As the big American rubber companies were sweating out contract talks with the union, officials of the French company Michelin down in Greenville, S.C., could be excused for indulging in just a little Gallic smugness.

Michelin, the world's third largest tire manufacturer, with 110,000 employes in 50 facilities, isn't a union company. It doesn't face a strike threat and the settlement agreed to by its American rivals won't directly affect it.

Since 1973, when Michelin began turning out radial automobile tires in Greenville, the United Rubber Workers Union has been unable to organize employes there.

Michelin now employes about 3,500 workers at two tire plants and a rubber mixing facility in South Carolina and it plans to open a radial truck tire plant employing 1,500 in Dothan, Ala., later in the year.

Michelin already has about five percent of the American tire market through imports and production here. Tire industry souces say that an expensive settlement by the French company's American rivals could help Michelin achieve its goal of 10 percent.

As that suggests, labor-management relations in South Carolina have a significance that extends far beyond the local community.

U.S. economic planners view Michelin's $400 million to $500 million investment in the American South Positively because of its impact on the U.S. balance of payments and trade. Domestic production of Michelin tires is seen likely to curb, if not to eliminate, the recent deluge of radial tire imports. About $1 billion worth of foreign-made tires are sold annually in the United States, making this country the leading importer of tires in the world.

Investment such as those by Michelin also provide jobs in southern communities where unemployment traditionally has been high.

Weighed against those positive contributions is the charge that foreign capital investments exploit cheap labor here and contribute to the loss of blue-collar jobs in the old industrial regions of the North.

"For multinational companies today there is a world market for labor," said a European trade union organizer. "South Carolina and South Korea both offer the same advantage: cheap labor-there's no difference."

At Michelin, the company that engineered and then pioneered the radial tire that is now sweeping the United States, antiunion sentiment starts at the top.

Francois Michelin, boss of the company based in Clermont-Ferrand-a Gallic Akron in central France-admits in interviews to a passionate dislike of unions.

Michelin, which produces two-thirds of France's tires, has allowed unions into its plants in that country, but they have traditionally been docile. High labor productivity, low labor costs and almost nonexistent unions were factors attracting the French firm to South Carolina, according to Greenville city officials.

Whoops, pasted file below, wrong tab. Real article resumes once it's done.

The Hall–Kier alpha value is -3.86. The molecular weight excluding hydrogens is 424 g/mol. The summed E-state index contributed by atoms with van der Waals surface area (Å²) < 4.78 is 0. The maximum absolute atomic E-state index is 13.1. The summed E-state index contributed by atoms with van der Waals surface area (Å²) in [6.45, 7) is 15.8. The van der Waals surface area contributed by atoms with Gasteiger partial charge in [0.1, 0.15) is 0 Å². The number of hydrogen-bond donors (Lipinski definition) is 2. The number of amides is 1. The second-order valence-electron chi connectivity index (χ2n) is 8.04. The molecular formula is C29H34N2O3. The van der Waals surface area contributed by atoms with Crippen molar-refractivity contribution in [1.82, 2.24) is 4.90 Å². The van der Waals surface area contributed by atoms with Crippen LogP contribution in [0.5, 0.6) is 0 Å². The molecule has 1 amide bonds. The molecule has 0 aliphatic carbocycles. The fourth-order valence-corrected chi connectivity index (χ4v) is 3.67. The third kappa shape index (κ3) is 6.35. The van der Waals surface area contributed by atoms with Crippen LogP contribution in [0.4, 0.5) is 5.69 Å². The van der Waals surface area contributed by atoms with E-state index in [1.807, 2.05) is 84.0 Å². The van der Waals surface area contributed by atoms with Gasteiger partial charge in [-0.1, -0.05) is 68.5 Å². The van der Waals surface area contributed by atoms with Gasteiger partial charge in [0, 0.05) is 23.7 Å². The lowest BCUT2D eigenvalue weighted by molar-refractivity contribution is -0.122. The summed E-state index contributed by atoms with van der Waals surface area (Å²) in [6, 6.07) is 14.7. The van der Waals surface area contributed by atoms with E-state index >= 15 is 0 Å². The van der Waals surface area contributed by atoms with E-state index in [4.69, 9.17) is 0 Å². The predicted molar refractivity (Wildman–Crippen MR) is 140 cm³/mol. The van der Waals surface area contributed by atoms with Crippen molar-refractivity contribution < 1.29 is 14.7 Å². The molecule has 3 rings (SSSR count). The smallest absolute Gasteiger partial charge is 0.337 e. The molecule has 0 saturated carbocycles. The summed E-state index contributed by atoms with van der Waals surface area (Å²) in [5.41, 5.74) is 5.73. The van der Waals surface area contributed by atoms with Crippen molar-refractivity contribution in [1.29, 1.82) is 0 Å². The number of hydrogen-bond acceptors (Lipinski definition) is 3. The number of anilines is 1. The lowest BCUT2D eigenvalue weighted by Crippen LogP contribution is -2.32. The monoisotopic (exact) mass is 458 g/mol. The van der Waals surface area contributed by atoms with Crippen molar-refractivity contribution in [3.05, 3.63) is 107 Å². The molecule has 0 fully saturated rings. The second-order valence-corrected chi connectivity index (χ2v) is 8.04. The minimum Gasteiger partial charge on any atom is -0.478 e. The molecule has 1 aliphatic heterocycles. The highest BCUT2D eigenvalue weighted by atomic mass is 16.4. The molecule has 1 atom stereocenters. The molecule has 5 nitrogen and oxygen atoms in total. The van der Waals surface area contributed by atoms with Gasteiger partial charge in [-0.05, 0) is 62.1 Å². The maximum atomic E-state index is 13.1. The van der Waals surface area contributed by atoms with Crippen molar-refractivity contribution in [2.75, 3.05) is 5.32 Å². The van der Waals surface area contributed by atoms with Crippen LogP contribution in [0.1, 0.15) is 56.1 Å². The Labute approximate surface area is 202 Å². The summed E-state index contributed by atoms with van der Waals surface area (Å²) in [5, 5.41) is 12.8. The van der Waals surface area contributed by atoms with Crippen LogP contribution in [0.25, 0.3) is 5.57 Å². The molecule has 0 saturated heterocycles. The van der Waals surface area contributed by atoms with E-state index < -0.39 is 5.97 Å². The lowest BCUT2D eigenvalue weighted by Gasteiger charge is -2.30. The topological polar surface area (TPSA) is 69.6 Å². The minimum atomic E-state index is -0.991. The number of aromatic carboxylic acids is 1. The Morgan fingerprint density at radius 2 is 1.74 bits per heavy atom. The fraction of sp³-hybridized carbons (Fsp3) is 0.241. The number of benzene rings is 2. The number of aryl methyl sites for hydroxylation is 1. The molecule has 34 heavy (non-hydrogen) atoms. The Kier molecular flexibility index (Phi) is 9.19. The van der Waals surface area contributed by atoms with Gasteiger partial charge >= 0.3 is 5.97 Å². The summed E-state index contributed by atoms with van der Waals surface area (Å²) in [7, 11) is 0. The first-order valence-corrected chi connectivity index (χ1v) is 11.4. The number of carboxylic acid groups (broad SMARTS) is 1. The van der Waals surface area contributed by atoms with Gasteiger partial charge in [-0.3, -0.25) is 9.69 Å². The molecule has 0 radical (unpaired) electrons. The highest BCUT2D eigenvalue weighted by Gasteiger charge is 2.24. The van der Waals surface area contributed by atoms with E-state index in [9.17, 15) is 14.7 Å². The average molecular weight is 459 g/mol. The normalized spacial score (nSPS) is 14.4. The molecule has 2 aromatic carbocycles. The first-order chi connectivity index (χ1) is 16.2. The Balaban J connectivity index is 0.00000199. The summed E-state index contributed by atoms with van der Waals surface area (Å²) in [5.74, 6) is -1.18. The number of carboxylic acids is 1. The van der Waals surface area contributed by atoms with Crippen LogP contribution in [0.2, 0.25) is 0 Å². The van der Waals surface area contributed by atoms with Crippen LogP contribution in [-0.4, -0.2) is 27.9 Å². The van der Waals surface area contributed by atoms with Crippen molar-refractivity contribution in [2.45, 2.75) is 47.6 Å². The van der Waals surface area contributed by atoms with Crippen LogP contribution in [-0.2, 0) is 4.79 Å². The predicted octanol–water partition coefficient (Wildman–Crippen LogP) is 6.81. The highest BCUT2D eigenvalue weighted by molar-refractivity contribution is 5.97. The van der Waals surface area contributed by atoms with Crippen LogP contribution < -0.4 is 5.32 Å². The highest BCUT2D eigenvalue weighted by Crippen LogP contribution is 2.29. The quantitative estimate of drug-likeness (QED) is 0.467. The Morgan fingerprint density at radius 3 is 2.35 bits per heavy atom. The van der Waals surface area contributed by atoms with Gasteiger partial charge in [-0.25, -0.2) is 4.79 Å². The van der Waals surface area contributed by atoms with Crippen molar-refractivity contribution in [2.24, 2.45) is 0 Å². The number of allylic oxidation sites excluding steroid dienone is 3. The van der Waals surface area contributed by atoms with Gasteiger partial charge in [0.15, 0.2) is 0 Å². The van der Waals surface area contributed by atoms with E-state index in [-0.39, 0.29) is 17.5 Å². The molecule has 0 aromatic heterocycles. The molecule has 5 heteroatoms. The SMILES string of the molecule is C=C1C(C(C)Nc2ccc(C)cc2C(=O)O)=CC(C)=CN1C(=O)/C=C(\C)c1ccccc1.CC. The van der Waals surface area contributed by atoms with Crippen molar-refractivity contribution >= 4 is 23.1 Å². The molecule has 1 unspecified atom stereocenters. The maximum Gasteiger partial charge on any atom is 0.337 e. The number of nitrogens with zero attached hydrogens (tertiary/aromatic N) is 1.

"Companies that get unionized deserve it," said Yves Trellu, executive vice president of Michelin Tire Corp., in an interview with The New York Times in 1978.

At the 420 manufacturing facilities in Greenville County, only two companies, with a total of fewer than 300 employes, have union representation.

"I can't think of a reason why any employe at Michelin would want to join a union," said the Greenville Chamber of Commerce's Kenneth Luke. The company received a five year exemption from county taxes when it settled there.

Luke said Michelin came to South Carolina because the French firm was "looking for a place where people would give them a day's work for a day's pay."

"The work ethic is in effect here. It's tied to the religious aspects of the people. They believe in family and an honest day's work," he said.

Homever, in a telephone interview the United Rubber Workers' Thomas M. Taylor said that organizing efforts at Greenville have been unsuccessful "because of fear-economic fear."

Employes have yet to petition the National Labor Relations Board for a representation election at any of the South Carolina plants.

Taylor said that organizing has been difficult because employes fear that if they lose their job at Michelin because of union activity, they would not be able to get a job anywhere else in the community.

According to the URW's Taylor, workers at Michelin's automobile tire plant in Greenville average about $1 an hour less than workers at tire plants in Alabama, Tennessee and Mississippi represented by the union.

Taylor said his sources report that Michelin increased the pay of the two main pay grades last December to $5.82 an hour and $6.37 an hour, before incentive pay. Tire workers in the North make an average of $8 an hour.

A Michelin spokesman said that pay was considered good by prevailing standards of South Carolina and benefits were considered excellent.

One reason for Michelin's interest in investments in the United States and in considering a similar move into Brazil are the woes of the European tire industry, which has been afflicted by high labor costs and plant closings.In early 1978, a Michelin plant in France experienced a rare event-a strike of several days-when the company ordered a half day of work on Satuday.